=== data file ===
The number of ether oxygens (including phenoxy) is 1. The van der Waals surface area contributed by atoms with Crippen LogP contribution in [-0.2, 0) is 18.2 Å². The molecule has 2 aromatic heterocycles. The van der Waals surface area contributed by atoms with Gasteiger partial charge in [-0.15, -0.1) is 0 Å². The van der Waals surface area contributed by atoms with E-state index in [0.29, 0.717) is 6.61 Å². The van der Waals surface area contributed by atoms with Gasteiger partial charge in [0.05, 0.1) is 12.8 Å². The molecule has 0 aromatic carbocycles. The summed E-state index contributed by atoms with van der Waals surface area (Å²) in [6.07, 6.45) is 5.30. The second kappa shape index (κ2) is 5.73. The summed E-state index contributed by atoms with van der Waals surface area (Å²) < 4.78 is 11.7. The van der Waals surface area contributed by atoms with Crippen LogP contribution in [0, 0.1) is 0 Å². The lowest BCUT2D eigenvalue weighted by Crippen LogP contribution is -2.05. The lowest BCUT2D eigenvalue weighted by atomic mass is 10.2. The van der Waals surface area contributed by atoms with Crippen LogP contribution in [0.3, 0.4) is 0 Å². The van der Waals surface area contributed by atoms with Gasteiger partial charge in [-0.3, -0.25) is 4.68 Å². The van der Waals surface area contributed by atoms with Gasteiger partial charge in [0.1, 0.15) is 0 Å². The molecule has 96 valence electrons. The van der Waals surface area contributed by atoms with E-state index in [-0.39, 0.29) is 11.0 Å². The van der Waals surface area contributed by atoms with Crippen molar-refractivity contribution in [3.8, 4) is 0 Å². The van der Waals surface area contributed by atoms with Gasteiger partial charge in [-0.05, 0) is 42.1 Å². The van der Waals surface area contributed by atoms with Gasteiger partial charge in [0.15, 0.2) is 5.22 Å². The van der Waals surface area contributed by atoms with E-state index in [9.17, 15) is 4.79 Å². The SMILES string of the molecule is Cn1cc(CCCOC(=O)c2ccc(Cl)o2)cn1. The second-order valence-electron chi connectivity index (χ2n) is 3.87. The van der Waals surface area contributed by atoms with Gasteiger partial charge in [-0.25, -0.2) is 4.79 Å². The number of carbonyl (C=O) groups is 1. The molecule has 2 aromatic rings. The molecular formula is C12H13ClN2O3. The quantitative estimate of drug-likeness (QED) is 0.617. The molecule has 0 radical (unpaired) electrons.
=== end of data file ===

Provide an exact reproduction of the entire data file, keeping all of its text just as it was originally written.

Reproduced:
The number of ether oxygens (including phenoxy) is 1. The van der Waals surface area contributed by atoms with Crippen LogP contribution in [-0.2, 0) is 18.2 Å². The molecule has 2 aromatic heterocycles. The van der Waals surface area contributed by atoms with Gasteiger partial charge in [-0.15, -0.1) is 0 Å². The van der Waals surface area contributed by atoms with E-state index in [0.29, 0.717) is 6.61 Å². The van der Waals surface area contributed by atoms with Gasteiger partial charge in [0.05, 0.1) is 12.8 Å². The molecule has 0 aromatic carbocycles. The summed E-state index contributed by atoms with van der Waals surface area (Å²) in [6.07, 6.45) is 5.30. The second kappa shape index (κ2) is 5.73. The summed E-state index contributed by atoms with van der Waals surface area (Å²) < 4.78 is 11.7. The van der Waals surface area contributed by atoms with Crippen LogP contribution in [0, 0.1) is 0 Å². The lowest BCUT2D eigenvalue weighted by Crippen LogP contribution is -2.05. The lowest BCUT2D eigenvalue weighted by atomic mass is 10.2. The van der Waals surface area contributed by atoms with Crippen LogP contribution in [0.3, 0.4) is 0 Å². The van der Waals surface area contributed by atoms with Gasteiger partial charge in [-0.3, -0.25) is 4.68 Å². The van der Waals surface area contributed by atoms with Gasteiger partial charge in [0.1, 0.15) is 0 Å². The molecule has 96 valence electrons. The van der Waals surface area contributed by atoms with E-state index in [-0.39, 0.29) is 11.0 Å². The van der Waals surface area contributed by atoms with Crippen molar-refractivity contribution in [3.8, 4) is 0 Å². The van der Waals surface area contributed by atoms with Gasteiger partial charge in [-0.05, 0) is 42.1 Å². The van der Waals surface area contributed by atoms with Gasteiger partial charge in [0.15, 0.2) is 5.22 Å². The van der Waals surface area contributed by atoms with E-state index in [9.17, 15) is 4.79 Å². The SMILES string of the molecule is Cn1cc(CCCOC(=O)c2ccc(Cl)o2)cn1. The second-order valence-electron chi connectivity index (χ2n) is 3.87. The van der Waals surface area contributed by atoms with Gasteiger partial charge in [-0.25, -0.2) is 4.79 Å². The number of carbonyl (C=O) groups is 1. The molecule has 2 aromatic rings. The molecular formula is C12H13ClN2O3. The quantitative estimate of drug-likeness (QED) is 0.617. The molecule has 0 radical (unpaired) electrons.